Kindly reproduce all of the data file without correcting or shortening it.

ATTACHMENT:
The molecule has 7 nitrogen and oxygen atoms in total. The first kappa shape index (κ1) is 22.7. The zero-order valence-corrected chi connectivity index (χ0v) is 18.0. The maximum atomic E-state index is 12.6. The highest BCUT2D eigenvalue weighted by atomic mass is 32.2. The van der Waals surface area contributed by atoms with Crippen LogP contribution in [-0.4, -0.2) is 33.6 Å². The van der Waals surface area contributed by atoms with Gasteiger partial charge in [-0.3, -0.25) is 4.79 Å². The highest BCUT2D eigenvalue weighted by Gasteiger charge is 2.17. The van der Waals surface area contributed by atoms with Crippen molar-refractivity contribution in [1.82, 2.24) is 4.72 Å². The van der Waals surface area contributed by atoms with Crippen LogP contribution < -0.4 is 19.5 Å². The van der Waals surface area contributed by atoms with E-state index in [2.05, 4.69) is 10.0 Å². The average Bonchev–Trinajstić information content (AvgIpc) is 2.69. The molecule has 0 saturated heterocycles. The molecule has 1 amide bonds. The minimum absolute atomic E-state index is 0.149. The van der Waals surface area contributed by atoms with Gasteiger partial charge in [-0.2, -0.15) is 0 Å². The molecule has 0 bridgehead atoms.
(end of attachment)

The molecule has 7 nitrogen and oxygen atoms in total. The first kappa shape index (κ1) is 22.7. The zero-order valence-corrected chi connectivity index (χ0v) is 18.0. The maximum atomic E-state index is 12.6. The highest BCUT2D eigenvalue weighted by atomic mass is 32.2. The van der Waals surface area contributed by atoms with Crippen LogP contribution in [-0.4, -0.2) is 33.6 Å². The van der Waals surface area contributed by atoms with Gasteiger partial charge in [-0.3, -0.25) is 4.79 Å². The highest BCUT2D eigenvalue weighted by Gasteiger charge is 2.17. The van der Waals surface area contributed by atoms with Crippen molar-refractivity contribution in [1.82, 2.24) is 4.72 Å². The van der Waals surface area contributed by atoms with Crippen LogP contribution < -0.4 is 19.5 Å². The van der Waals surface area contributed by atoms with E-state index in [2.05, 4.69) is 10.0 Å². The average Bonchev–Trinajstić information content (AvgIpc) is 2.69. The molecule has 0 saturated heterocycles. The molecule has 1 amide bonds. The minimum absolute atomic E-state index is 0.149. The van der Waals surface area contributed by atoms with Gasteiger partial charge in [-0.2, -0.15) is 0 Å². The molecule has 0 bridgehead atoms.